“They’re scared to hurt their family,” he says. “Until you become aware of the cycle, you can’t stop that cycle.”

Archie says he felt like a robot and couldn’t understand love or joy but that he can read people now and enjoys being around happy people. However, he still gets tense a lot, he says.

“When somebody comes through the door or rings a bell,” he tenses up. “aahhh, [when a] person comes in, aaahh.”

Now, however, he recognizes them as triggers.

“I don’t need to be scared anymore. I’m in a safe environment… It’s a past life. I’m safe now. I’m starting to understand now.”

Out of his children, there’s only one who’s drinking now, he says. He also has a few grandchildren now and says he sees an improvement.

“I heard my daughter say ‘at least we’re not like our parents where they couldn’t look after their kids,’” he says. “The lifestyle on our rez now is that the majority of our people are sober now. They’re still affected… Our children are affected lots but the grandchildren are growing up in a different environment. They have a good school to go to and a really nice daycare.”


max.winkelman@100milefreepress.net

Like us on Facebook and follow us on Twitter.

Get local stories you won't find anywhere else right to your inbox.
Sign up here

Just Posted

First Journey Trails CEO Thomas Schoen (from left), Jimco Services’ James Doerfling, Williams Lake First Nation Chief Willie Sellars and Sugar Cane Archaeology’s Marvin Bob break ground on a new mountain biking trail network project at WLFN. (Angie Mindus photo - Williams Lake Tribune)
WATCH: Williams Lake First Nation breaks ground on multi-use bike trail project

Phase one of the project will see the construction of a 1,750-metre hiking and biking trail

Kimberley case counts not at the point for 18 years and older community vaccination, says Interior Health. (File photo)
Many factors considered for smaller community-wide vaccination: Interior Health

East Kootenay resort town’s COVID-19 situation not at the point of community-wide vaccination, say officials

Kira Stowell rode her way to first place in the senior pole bending event at the combined High School Rodeo in Quesnel in the only event of 2020. All regional high school events have been cancelled, although there are still hopes for provincials. (Cassidy Dankochik Photo - Quesnel Cariboo Observer)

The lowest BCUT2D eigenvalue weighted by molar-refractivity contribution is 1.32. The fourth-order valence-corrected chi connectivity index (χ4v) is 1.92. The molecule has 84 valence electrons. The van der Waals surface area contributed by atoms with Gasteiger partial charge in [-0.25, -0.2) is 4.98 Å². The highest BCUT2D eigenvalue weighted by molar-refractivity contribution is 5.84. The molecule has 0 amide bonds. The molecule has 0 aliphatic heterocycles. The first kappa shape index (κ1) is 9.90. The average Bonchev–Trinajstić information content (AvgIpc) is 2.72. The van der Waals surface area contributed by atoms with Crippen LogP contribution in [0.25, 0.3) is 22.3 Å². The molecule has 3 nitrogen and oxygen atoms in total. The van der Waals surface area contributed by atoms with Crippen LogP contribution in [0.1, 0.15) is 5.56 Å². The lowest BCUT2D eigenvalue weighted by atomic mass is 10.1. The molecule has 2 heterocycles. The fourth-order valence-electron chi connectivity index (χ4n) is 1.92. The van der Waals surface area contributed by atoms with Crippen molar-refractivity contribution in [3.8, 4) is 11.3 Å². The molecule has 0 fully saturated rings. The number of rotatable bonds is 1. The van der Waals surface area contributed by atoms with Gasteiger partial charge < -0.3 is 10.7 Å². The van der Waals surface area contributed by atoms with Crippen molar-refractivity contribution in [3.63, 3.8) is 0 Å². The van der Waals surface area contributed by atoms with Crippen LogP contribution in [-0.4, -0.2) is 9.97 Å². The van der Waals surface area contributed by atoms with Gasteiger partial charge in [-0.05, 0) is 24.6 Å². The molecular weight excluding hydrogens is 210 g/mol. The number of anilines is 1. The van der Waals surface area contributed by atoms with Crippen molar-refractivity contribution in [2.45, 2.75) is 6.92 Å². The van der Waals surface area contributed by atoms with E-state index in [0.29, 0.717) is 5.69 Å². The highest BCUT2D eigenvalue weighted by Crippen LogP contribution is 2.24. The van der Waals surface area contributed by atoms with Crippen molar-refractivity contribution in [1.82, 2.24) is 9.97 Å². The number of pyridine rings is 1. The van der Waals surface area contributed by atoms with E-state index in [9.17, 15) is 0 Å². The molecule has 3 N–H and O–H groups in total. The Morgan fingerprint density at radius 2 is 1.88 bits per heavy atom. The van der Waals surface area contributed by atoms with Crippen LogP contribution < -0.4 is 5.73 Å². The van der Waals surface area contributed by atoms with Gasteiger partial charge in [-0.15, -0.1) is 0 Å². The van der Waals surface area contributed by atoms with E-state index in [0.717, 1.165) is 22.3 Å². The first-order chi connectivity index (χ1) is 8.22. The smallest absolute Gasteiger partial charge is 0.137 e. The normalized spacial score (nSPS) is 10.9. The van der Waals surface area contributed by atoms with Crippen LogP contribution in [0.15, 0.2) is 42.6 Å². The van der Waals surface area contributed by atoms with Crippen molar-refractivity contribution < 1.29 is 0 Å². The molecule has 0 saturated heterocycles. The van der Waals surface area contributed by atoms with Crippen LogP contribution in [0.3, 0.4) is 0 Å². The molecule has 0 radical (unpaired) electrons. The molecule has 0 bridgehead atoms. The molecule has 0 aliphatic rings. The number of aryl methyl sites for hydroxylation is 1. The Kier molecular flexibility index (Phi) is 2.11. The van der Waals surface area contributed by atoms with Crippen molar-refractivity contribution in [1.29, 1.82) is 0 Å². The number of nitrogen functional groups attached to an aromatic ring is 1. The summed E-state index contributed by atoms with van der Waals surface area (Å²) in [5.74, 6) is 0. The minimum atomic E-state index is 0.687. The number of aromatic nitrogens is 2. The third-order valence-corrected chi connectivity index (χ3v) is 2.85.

High school rodeo events cancelled

Rodeos were planned for Williams Lake and Quesnel in early May

The COVID-19 vaccination clinic at Thompson Rivers University Williams Lake campus is closed April 22, 23, Interior Health confirmed. (Monica Lamb-Yorski photo - Williams Lake Tribune)
Williams Lake COVID-19 vaccine community clinic closed April 22, 23

Interior Health said closure comes as all appointments caught up, or rescheduled earlier

Canadian Prime Minister Justin Trudeau and United States President Joe Biden smile as they say farewell following a virtual joint statement in Ottawa, Tuesday, February 23, 2021. THE CANADIAN PRESS/Adrian Wyld
Trudeau pledges to cut emissions by 40% to 45% by 2030, short of U.S. goal

Trudeau announced target during a virtual climate summit convened by U.S. President Joe Biden

Cannabis bought in British Columbia (Ashley Wadhwani/Black Press Media)
Is it time to start thinking about greener ways to package cannabis?

Packaging suppliers are still figuring eco-friendly and affordable packaging options that fit the mandates of Cannabis Regulations

MLA Shirley Bond, right, answers questions during a press conference at Legislature in Victoria, B.C., on February 19, 2019. THE CANADIAN PRESS/Chad Hipolito
Former B.C. gaming minister says she wasn’t told directly about dirty cash flowing to casinos

Shirley Bond said Thursday civil forfeiture, gang violence and gambling addiction were also major concerns in 2011

RCMP Constable Etsell speaks to tourists leaving the area at a police roadblock on Westside Road south of Fintry, B.C., Thursday, July 23, 2009. THE CANADIAN PRESS/ Yvonne Berg
B.C. police say they take ‘exception’ to conducting roadblocks limiting travel

Asking the police to enforce roadblocks exposes officers to further risk and possible COVID-19 infections, says federation president Brian Sauve

As part of the province’s strategy to combat the opioid overdose crisis, take-home naloxone kits have been distributed throughout the province. (Courtesy of Gaëlle Nicolussi)
Vancouver Island could be at its worst point of overdose crises yet: medical health officer

Island Health issued overdose advisories for Victoria, various communities in the last two weeks

BC Hydro released a survey Thursday, April 22. It found that many British Columbians are unintentionally contributing to climate change with their yard maintenance choices. (Pixabay)
Spend a lot of time doing yard work? It might be contributing to climate change

Recent BC Hydro survey finds 60% of homeowners still use gas-powered lawnmowers and yard equipment

Journal de Montreal is seen in Montreal, on Thursday, April 22, 2021. The daily newspaper uses a file picture of Prime Minister Justin Trudeau dressed in traditional Indian clothing during his trip to India to illustrate a story on the Indian variant of the coronavirus. Paul Chiasson/The Canadian Press
Montreal newspaper blasted for front-page photo of Trudeau in India

Trudeau is wearing traditional Indian clothes and holding his hands together in prayer beside a caption that reads, ‘The Indian variant has arrived’

Nanaimo RCMP say a man was injured while pouring gunpowder on a backyard fire in Harewood on Wednesday, April 21. (File photo)
Nanaimo man hospitalized after pouring gunpowder onto backyard fire

RCMP investigating explosion in Harewood also came across a still for making alcohol on property

Most Read